3 min

Lawyers make the case for Insite before Supremes

Conservatives won't say what they'll do if appeal fails

Can a safe injection site continue to operate without a federal exemption from Canada’s drug laws? The Supreme Court of Canada heard arguments May 12 about Insite, a Vancouver supervised injection site.
Robert Frater, arguing on behalf of the attorney general, told the court that no decision has been reached on whether to extend the clinic’s exemption from the federal drug law.
In 2003, the Vancouver Coastal Health authority was given an exemption from Canada’s drug trafficking and possession laws under Section 56 of the Controlled Drugs and Substances Act (CDSA).
The exemption allowed Insite to work with illegal drugs in order to conduct a study. The study was successful and the clinic applied for an extension to the exemption. In 2008, when then-minister of health Tony Clement failed to renew the exemption, Insite sought an injunction from the courts.
The courts declared that Sections 4(1) and 5(1) of the CDSA, which prohibit possession and trafficking of banned substances, violated Section 7 of the Canadian Charter of Rights and Freedoms and were constitutionally invalid when applied to users and staff at Insite.
Frater argued that the lower courts erred in the decision and that federal law should have overruled provincial law. He stated that drugs fall under federal jurisdiction and that any provincial service dealing with illicit drugs is breaking the law and therefore is not a provincial matter.
Frater spoke of wider consequences if provincial laws, in this case, trumped federal law.
But that’s not the case when it comes to health matters, the respondents argued. An individual’s right to choose healthcare treatment falls under the provincial law, said Monique Pongracic-Speier, a civil litigator with Ethos.
Pongracic-Speier said that for drug users at Insite, the possession of drugs was a given;  the question was about where the injections were going to occur and under what circumstances — and Insite is the safest answer. She emphasized that the clinic has a broader mandate: it caters to addicted and casual drug users, offering clean equipment, supervised and safe injections that eliminate the chance of overdose as well as working to free people from drug addiction.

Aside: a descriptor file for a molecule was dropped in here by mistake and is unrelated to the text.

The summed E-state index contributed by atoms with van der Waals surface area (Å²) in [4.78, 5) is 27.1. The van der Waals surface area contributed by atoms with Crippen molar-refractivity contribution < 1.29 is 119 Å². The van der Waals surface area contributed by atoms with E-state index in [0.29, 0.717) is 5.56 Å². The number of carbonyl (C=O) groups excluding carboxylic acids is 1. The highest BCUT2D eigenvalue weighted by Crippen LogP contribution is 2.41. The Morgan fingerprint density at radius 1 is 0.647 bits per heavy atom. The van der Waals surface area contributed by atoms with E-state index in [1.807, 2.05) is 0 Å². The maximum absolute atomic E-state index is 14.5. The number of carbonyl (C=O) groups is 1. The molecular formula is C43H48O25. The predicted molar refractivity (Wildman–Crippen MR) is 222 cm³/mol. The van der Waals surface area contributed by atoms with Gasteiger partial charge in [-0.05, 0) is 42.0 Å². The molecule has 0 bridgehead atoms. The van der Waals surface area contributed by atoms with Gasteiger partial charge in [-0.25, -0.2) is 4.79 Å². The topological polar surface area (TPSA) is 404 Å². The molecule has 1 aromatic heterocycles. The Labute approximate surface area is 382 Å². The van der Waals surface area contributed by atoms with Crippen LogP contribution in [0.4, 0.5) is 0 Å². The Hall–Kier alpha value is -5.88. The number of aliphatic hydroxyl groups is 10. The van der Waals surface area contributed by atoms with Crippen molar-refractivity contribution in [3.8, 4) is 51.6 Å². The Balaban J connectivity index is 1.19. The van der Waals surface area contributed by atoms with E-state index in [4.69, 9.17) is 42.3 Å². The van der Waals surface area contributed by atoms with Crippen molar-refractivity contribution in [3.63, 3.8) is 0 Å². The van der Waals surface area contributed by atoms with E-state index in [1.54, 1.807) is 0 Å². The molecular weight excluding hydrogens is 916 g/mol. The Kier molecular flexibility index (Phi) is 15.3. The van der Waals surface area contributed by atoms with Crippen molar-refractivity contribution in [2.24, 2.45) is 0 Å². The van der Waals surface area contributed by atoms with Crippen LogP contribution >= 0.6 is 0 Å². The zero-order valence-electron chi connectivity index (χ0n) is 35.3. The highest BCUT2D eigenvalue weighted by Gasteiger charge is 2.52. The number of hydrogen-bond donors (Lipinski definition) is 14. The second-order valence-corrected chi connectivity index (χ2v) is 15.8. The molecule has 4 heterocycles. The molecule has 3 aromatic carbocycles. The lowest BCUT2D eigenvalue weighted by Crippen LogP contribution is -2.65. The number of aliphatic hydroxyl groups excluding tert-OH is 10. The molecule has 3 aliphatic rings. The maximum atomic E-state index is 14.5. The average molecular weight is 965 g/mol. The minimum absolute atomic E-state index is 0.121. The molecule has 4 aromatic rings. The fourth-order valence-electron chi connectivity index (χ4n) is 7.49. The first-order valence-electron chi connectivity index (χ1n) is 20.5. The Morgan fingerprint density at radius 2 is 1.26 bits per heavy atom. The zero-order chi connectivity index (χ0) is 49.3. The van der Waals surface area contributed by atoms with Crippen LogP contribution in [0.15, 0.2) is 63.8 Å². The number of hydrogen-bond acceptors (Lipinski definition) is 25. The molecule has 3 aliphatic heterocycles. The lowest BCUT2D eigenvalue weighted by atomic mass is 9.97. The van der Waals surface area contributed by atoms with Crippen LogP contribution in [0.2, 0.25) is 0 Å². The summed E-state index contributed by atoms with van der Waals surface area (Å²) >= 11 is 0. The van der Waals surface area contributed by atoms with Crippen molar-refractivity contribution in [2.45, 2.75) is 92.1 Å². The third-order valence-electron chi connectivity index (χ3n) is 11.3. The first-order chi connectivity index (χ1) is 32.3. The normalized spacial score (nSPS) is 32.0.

Joe Arvay, a lawyer for PHS Community Services, which runs Insite, argued that any time a law creates a barrier between a sick person and healthcare it jeopardizes public safety, and therefore, the provincial government can and should step in. He reiterated that government interference would lead to a disproportional amount of damage, stating that without Insite the risks of death from overdose and blood-borne diseases would increase exponentially.
The other respondents included John Conroy for the Vancouver-area Network of Drug Users and Craig Jones for the attorney general of British Columbia.
Conroy spoke of the fear drug users have of being prosecuted while shooting up. He stated that having supervised injections at Insite eliminates that fear and reduces the risk of overdose and unsafe injection practices. Jones spoke for the provincial government, saying that he was acting in the interests of public service and that federal interference potentially impairs the power of the provincial government.
There were 10 intervenors who spoke on behalf of the respondents, including HIV/AIDS organizations, civil liberties associations and nursing associations.
Andrew Nathanson, for the Dr Peter AIDS Foundation, said that safe and supervised injections are a public health concern. He emphasized that HIV-positive drug users are already marginalized and that supervised injections fall under primary healthcare.
Lawyers for the British Columbia Civil Liberties Association and the Canadian Civil Liberties Association agreed that there was “no realistic” choice for drug users other than to break the law and that the harm-reduction principles of Insite include abstinence goals.
Rahool Agarwal, speaking to the court on behalf of the Canadian Nurses Association, said that nurses, an essential part of the clinic, are exposed to the threat of prosecution.
Agarwal argued that nurse-supervised injections helps prevent overdosing and the spread of diseases, but the threat of prosecution has deterred nurses from seeking employment at Insite.